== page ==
Launched in 1998, this initiative funds multidisciplinary research on children's health. One of the grant recipients is CIRCLE (the Center for Integrated Research on Childhood Leukemia and the Environment), a collaboration among universities that studies the causes of childhood leukemia, the most common form of cancer in kids.
According to Catherine Metayer, the principal investigator and a public health professor at University of California, Berkeley, childhood leukemia has increased by 35 percent over the past 40 years. The human genome can't change that quickly, so the cause must be environmental in nature, Metayer said. Exposure to pesticides, air pollution and cigarette smoke are all linked to increased leukemia risk.
In the latest round of funding, CIRCLE received $6 million last summer from the EPA and NIEHS to be distributed over four years. Part of the funding will be used to study archived blood samples of mothers and newborns to see how chemical exposure during pregnancy affects children's immune systems and subsequent risk of developing leukemia. Metayer said it's a new methodology, and she has no idea if potential budget cuts would imperil the project.
"I do hope that every human being, regardless of their political stance, will understand how important it is to provide a clean environment to children," she said.
The NIEHS began supporting Metayer's research 20 years ago, and the EPA came on board in 2008, she said. The long-term, sustained support has allowed the researchers to collaborate with scientists worldwide. It also funds a major outreach effort to educate doctors and community members on how to reduce chemical exposures to lower leukemia risk.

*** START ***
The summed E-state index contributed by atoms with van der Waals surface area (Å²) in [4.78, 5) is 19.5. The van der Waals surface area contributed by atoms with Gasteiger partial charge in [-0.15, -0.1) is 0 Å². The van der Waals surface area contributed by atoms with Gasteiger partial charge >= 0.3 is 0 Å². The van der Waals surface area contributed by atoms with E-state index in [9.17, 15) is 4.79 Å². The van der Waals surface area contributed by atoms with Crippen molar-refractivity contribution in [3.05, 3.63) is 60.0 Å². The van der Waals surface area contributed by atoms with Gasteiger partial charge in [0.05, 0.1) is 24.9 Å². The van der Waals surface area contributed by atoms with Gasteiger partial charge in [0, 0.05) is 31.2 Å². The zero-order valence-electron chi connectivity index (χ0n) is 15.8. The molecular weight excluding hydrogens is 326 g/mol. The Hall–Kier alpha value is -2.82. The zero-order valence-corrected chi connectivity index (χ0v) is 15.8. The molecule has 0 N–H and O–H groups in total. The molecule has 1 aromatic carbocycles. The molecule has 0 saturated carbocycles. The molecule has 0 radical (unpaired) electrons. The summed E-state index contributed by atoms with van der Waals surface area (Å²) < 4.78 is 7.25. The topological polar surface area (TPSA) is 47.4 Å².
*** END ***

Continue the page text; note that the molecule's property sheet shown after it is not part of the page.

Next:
Without the NIEHS, "we would not be here," Metayer said.
Chaffetz criticized this $30 million project last year. The study combines research from 12 university labs and the FDA. Many large-scale BPA studies have been stymied because it's difficult to compare results from academic labs, regulatory agencies and industry, all of which use different methods. This project tries to address that by standardizing research methods across all the labs.
National Toxicology Program
This division of the NIEHS produces the Report on Carcinogens every two years, providing updates on the latest substances that are known or reasonably suspected to cause cancer. These reports have been congressionally mandated since 1978, and the NIEHS makes its decisions based on a review of the latest science. The most recent report, released just a few days before the election, added seven substances: five viruses (including HIV-1), the element cobalt and trichloroethylene, a chemical used to make refrigerants.
Superfund Research Program
The program funds university research on new technology to clean up toxic Superfund sites and provides commercialization support to quickly move the science from the lab to the field.
Martyn Smith, a University of California, Berkeley toxicology professor who directs the Superfund Research Program at his university, said he's optimistic about its future. "We've been very successful in keeping that program even when [politicians] wanted to eliminate the EPA," he said. The NIEHS-funded research feeds into the EPA's Superfund cleanup.
Pruitt recently declared his support for the EPA's Superfund program, calling it "absolutely essential."